Interaction Terminology

By TERRY GOUTHRO, DECEMBER 15, 1987 and extended by DAVID RICE, DECEMBER 14, 1990

Useful Definitions of Interaction

  1. Neutralism
  2. Synergism
  3. Mutualism
  4. Amensalism
  5. Commensalism
  6. Competition
  7. Predation
NEUTRALISM: represents a lack of of interaction between two populations. The significance of neutralism is difficult to evaluate. It can occur if populations are far apart. It would be found most frequently in very dilute populations where competition would be minimal or when the organisms use different substrates and need not compete.

Neutralism has been observed in a chemostat culture of Lactobacillus and Streptococcus yoghurt starter cultures. The individual population sizes in the chemostat were found to be the same as the separate mono-cultures under the same conditions.

SYNERGISM: Both organisms benefit from the relationship but the association is not obligatory.

MUTUALISM: Obligatory relationship between two populations that benefits both populations. In mutualism, the interaction is necessary for survival. Symbiosis describes specific interactions that cannot be performed alone, and like synergism, are not necessary for survival.

One case of mutualism is the action between L. arabinosus and S. faecalis which release phenylalanine and folic acid respectively.

There are numerous cases of symbiosis involving plant and animals and microbes, e.g., the interaction of insects with yeast.

AMENSALISM: Association which is detrimental to one species and neutral to the other.

In amensalism, the unaffected population releases agents such as antibiotics that restrict the the growth of the other population.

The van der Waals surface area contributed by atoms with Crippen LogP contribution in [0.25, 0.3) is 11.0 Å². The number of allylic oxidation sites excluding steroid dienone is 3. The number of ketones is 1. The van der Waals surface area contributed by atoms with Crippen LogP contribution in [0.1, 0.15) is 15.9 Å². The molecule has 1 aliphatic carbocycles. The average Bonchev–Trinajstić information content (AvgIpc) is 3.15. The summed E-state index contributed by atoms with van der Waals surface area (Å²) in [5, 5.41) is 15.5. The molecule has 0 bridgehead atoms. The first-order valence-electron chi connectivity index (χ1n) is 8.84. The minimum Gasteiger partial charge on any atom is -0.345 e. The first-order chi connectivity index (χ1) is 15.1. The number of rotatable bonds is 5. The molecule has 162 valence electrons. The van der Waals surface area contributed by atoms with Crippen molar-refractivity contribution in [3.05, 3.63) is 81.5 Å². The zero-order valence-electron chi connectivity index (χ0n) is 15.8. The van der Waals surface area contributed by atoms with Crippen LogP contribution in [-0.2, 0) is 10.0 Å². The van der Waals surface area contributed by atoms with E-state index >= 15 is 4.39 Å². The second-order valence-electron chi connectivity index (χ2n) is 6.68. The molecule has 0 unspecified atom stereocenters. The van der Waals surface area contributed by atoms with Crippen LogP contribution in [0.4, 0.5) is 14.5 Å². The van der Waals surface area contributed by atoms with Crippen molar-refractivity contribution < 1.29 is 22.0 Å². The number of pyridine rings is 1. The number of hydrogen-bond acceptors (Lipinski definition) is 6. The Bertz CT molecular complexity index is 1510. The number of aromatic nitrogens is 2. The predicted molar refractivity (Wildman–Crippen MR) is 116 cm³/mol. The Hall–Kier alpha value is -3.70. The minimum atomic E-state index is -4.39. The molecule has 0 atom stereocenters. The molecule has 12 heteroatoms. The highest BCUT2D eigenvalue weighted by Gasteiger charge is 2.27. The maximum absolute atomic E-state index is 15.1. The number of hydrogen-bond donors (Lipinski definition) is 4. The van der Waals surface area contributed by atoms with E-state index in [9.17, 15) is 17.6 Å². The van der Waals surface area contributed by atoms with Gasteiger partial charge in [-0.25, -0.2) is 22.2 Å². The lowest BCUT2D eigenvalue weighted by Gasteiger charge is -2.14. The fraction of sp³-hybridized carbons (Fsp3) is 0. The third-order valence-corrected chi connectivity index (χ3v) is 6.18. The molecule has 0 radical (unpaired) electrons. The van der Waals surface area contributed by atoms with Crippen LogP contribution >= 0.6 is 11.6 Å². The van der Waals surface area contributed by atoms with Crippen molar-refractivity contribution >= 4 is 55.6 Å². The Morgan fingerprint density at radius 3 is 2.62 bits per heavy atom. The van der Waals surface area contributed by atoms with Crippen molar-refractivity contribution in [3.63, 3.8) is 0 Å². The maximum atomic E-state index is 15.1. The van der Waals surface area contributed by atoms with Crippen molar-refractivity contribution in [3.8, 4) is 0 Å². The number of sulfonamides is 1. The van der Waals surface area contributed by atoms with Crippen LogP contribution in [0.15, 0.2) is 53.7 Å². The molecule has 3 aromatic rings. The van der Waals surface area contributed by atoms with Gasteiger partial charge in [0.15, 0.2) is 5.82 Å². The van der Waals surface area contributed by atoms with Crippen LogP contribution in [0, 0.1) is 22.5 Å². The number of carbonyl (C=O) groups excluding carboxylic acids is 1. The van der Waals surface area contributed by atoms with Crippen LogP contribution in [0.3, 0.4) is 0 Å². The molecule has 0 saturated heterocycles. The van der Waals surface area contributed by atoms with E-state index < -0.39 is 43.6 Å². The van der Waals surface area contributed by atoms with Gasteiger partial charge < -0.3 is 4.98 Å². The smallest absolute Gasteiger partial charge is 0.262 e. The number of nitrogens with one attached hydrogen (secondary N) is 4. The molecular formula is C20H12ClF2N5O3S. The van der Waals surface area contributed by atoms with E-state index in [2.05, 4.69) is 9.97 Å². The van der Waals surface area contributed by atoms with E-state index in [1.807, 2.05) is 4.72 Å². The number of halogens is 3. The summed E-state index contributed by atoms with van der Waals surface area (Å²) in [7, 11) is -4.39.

Amensalistic interactions can induce dormancy or morphogenesis in the antagonized population. One case with relevance to the milk fermentation process is the interaction between the nisin-producing S. lactis and the restricted L. casei.

Non-specific amensalism can result from the lowering of the system pH or the production of oxygen or hydrogen peroxide.

There is some overlap between amensalism and competition, although the latter must be a two-way process.

COMMENSALISM: Association in which one organism is benefitted and the other organism is neither benefitted nor harmed.

Commensalism is common and is a significant factor in organism succession within microbial communities. An example is S. cerevisiae releasing riboflavin for use by L. casei for growth.

Prior modification of the environment by one organism often leads to better growth for another organism. Examples of environmental changes include the removal of oxygen for anaerobic processes, raising the water content, reducing the osmotic pressure and detoxifying the environment. This process is called metabiosis and is used for the production of the Japanese drink sake.

COMPETITION: an interactive association between two species both of which need some limited environmental factor for growth and thus grow at suboptimal rates because they must share the growth limiting resource.